Penny’s Blog


Posted on: December 31, 2008

Who would have thought it? I’m bored with cancer and chemo and the whole deal. (Thus the lack of updates for a month.)

I had treatment #4 last week. Christmas Eve in the chemo clinic, the nurses wearing their candy-cane-print scrubs and Santa hats. Some patients in the clinic finished their last treatments that day—I couldn’t see them, but I heard the staff applauding and singing “For they are jolly good fellows…” I saw one patient sent home without treatment because her blood counts were too low. Another patient near me wasn’t receiving chemo—it had stopped working—and was getting a blood transfusion instead.

At the pre-chemo visit with Dr. Van Deventer, he surprised me by starting out, “Hmmm… four rounds or six?” I guess stopping at four rounds of chemo is sometimes an option. However, we’ll keep going for six, because (1) the “c-myc translocation” of my cancer is usually associated with particularly aggressive types, and (2) if chemo doesn’t completely cure the lymphoma, the next step is a bone marrow transplant, and we don’t want that. Ironically, because my blood counts are bouncing back so well after each treatment, I’m effectively getting a lesser dose of chemo than someone whose blood counts stay low.

One minor, but persistently annoying, side effect of chemo has been a gummy, sickening, sweetish feeling/taste in my mouth. Dr. Van gave me a recommendation for a mouthwash (Oasis) to provide a couple of hours of relief each day. (Dr. Van plays trumpet, and was told about Oasis by fellow trumpet players, who use it to combat dry mouth.)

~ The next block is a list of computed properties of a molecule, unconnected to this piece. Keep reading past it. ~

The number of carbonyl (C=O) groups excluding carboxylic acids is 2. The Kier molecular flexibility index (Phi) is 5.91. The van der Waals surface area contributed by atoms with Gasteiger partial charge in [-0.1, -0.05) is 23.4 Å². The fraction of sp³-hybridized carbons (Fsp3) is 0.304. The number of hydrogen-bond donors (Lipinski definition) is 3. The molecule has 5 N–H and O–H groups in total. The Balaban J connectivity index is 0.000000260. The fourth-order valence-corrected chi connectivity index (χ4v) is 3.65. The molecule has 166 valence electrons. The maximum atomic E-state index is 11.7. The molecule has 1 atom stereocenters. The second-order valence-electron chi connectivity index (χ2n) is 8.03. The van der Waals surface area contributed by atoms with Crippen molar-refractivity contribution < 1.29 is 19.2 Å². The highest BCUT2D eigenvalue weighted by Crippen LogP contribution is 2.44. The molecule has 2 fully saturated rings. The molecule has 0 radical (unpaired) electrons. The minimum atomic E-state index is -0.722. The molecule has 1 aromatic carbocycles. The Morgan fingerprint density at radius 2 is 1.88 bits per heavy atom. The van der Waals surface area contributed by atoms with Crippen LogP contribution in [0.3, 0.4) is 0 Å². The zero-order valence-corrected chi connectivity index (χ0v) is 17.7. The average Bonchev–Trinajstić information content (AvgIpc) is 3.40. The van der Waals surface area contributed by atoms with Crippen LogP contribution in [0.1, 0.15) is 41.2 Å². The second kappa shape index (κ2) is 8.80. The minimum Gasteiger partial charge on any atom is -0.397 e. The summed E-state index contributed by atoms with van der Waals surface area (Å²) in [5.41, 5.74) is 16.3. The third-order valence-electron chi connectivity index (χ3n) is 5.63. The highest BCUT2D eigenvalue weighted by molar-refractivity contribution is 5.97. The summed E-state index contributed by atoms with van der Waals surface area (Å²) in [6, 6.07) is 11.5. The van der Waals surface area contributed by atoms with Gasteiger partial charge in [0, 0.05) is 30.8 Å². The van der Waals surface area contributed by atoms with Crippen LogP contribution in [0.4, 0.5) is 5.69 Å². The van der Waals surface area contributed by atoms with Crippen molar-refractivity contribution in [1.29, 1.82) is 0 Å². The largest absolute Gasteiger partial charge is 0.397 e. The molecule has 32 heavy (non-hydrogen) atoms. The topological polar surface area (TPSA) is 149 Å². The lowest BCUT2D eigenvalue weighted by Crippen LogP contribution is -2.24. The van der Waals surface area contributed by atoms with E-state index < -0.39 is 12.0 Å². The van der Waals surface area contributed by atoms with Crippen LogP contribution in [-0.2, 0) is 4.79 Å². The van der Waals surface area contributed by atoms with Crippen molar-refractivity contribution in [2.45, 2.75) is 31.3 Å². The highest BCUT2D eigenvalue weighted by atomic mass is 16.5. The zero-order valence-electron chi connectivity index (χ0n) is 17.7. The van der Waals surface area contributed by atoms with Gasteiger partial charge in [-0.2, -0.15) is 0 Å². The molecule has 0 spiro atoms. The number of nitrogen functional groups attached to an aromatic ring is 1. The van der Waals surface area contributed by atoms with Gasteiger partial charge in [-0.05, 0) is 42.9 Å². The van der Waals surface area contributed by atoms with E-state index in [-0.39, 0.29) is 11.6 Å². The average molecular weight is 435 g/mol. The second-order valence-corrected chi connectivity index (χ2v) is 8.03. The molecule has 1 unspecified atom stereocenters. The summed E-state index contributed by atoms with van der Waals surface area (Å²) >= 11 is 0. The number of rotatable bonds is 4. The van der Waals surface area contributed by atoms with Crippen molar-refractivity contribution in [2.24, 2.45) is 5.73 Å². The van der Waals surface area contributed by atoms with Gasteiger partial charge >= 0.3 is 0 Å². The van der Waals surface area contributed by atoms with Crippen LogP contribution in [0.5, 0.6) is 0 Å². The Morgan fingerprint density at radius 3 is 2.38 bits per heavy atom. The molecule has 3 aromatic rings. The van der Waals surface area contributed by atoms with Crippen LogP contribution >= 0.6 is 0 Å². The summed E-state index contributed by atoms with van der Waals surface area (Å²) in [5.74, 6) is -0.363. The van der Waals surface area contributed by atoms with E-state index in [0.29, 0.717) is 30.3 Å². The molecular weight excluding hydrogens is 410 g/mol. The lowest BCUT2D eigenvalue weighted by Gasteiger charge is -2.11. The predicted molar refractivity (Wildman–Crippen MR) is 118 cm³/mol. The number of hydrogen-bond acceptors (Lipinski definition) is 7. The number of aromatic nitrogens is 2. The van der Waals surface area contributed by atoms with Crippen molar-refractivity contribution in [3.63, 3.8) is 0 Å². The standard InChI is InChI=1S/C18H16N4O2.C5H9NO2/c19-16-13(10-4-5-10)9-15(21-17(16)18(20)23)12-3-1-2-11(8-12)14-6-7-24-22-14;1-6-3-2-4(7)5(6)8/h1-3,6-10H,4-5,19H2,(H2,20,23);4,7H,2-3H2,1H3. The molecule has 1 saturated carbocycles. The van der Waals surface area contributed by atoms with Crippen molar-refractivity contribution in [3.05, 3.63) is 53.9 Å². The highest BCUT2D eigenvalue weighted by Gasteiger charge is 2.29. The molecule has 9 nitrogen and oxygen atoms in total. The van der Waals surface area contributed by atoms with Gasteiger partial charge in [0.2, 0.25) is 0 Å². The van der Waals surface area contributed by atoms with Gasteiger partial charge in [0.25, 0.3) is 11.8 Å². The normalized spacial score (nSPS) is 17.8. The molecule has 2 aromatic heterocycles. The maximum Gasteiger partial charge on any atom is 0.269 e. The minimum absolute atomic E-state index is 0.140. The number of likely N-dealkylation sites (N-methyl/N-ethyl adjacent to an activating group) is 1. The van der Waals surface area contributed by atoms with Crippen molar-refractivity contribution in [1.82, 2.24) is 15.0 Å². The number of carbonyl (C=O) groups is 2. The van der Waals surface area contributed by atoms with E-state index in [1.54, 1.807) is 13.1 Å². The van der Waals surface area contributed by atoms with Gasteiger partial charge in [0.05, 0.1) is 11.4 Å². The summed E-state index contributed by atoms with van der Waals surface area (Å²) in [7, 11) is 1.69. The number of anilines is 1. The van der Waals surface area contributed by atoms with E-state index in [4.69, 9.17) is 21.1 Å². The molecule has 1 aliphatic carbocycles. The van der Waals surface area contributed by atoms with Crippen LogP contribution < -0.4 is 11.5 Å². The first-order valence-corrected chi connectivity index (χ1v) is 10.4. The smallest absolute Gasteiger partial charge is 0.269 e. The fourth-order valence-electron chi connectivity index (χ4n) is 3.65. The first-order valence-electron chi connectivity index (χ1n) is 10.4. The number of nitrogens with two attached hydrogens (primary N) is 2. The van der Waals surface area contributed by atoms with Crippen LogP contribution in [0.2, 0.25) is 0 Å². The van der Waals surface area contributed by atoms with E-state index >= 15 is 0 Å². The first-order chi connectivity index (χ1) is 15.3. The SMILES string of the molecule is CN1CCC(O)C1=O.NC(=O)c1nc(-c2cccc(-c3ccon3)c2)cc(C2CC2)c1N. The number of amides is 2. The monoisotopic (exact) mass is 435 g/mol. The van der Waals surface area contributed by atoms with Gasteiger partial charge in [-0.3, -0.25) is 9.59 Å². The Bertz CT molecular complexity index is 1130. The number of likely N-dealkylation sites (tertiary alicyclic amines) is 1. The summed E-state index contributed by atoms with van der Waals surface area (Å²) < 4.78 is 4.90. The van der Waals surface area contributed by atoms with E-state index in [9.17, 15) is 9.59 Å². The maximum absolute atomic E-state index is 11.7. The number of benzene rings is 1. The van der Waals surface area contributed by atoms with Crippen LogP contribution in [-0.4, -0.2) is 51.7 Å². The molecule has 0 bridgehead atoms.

The gumminess and all the side effects are pretty routine by now. Nausea and fatigue are always lurking; I’m stinting less on the anti-nausea drugs and trying to remember to take naps. I have two kinds of laxatives in the medicine cabinet (severe constipation is one of the most unpleasant side effects of vincristine). The hair loss seems to have reached a stable point: Head still bald, eyebrows still present, etc. I’ve also lost hair inside my nose, so part of my morning routine is putting fresh Kleenex in each pocket of my skirt and jacket—without nasal hair, secretions just slide right out, so you have to do a lot of dabbing.

(I know some of the above-described symptoms are a bit distasteful, which is why I haven’t rushed online to inform you of them. But they give you an idea of why chemo is so dreary, even in a case like mine where the side effects are minimal.)

My therapist Rebecca was saying yesterday that she thinks the cliche about health crises bringing great insight is probably bogus—that really, people just endure them. I think she’s right. I used to fantasize about having a life-threatening illness, imagining that such an event would provide the impetus and inspiration to radically change my life. (“As God is my witness, if I get through this, I’m going to give away all my possessions and pursue my passion for teaching puppetry to homeless kids.”) But now I think that once I get past this cancer experience—my “life crisis lite”—there will probably be little or no difference in my daily routine. Check back with me in a few months and we’ll see if that’s correct.